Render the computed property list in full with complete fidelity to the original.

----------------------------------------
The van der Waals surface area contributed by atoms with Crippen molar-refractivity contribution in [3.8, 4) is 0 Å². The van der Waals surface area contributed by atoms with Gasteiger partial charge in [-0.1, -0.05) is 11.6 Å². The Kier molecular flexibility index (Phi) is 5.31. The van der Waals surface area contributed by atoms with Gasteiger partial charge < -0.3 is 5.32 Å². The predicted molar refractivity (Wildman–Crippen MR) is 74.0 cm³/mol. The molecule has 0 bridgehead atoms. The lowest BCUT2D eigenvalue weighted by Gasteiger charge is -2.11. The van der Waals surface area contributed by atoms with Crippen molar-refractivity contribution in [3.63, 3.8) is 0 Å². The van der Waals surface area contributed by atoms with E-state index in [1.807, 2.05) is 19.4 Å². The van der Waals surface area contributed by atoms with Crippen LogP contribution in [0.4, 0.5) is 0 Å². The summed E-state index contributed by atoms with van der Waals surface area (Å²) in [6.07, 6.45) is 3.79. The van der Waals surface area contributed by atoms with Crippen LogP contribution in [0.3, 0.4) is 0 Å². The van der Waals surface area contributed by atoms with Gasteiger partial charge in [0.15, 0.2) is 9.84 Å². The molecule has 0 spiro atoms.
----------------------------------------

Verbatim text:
The van der Waals surface area contributed by atoms with Crippen molar-refractivity contribution in [3.8, 4) is 0 Å². The van der Waals surface area contributed by atoms with Gasteiger partial charge in [-0.1, -0.05) is 11.6 Å². The Kier molecular flexibility index (Phi) is 5.31. The van der Waals surface area contributed by atoms with Gasteiger partial charge < -0.3 is 5.32 Å². The predicted molar refractivity (Wildman–Crippen MR) is 74.0 cm³/mol. The molecule has 0 bridgehead atoms. The lowest BCUT2D eigenvalue weighted by Gasteiger charge is -2.11. The van der Waals surface area contributed by atoms with Crippen molar-refractivity contribution in [3.63, 3.8) is 0 Å². The van der Waals surface area contributed by atoms with E-state index in [1.807, 2.05) is 19.4 Å². The van der Waals surface area contributed by atoms with Crippen LogP contribution in [0.4, 0.5) is 0 Å². The summed E-state index contributed by atoms with van der Waals surface area (Å²) in [6.07, 6.45) is 3.79. The van der Waals surface area contributed by atoms with Crippen LogP contribution in [0.3, 0.4) is 0 Å². The van der Waals surface area contributed by atoms with Gasteiger partial charge in [0.15, 0.2) is 9.84 Å². The molecule has 0 spiro atoms.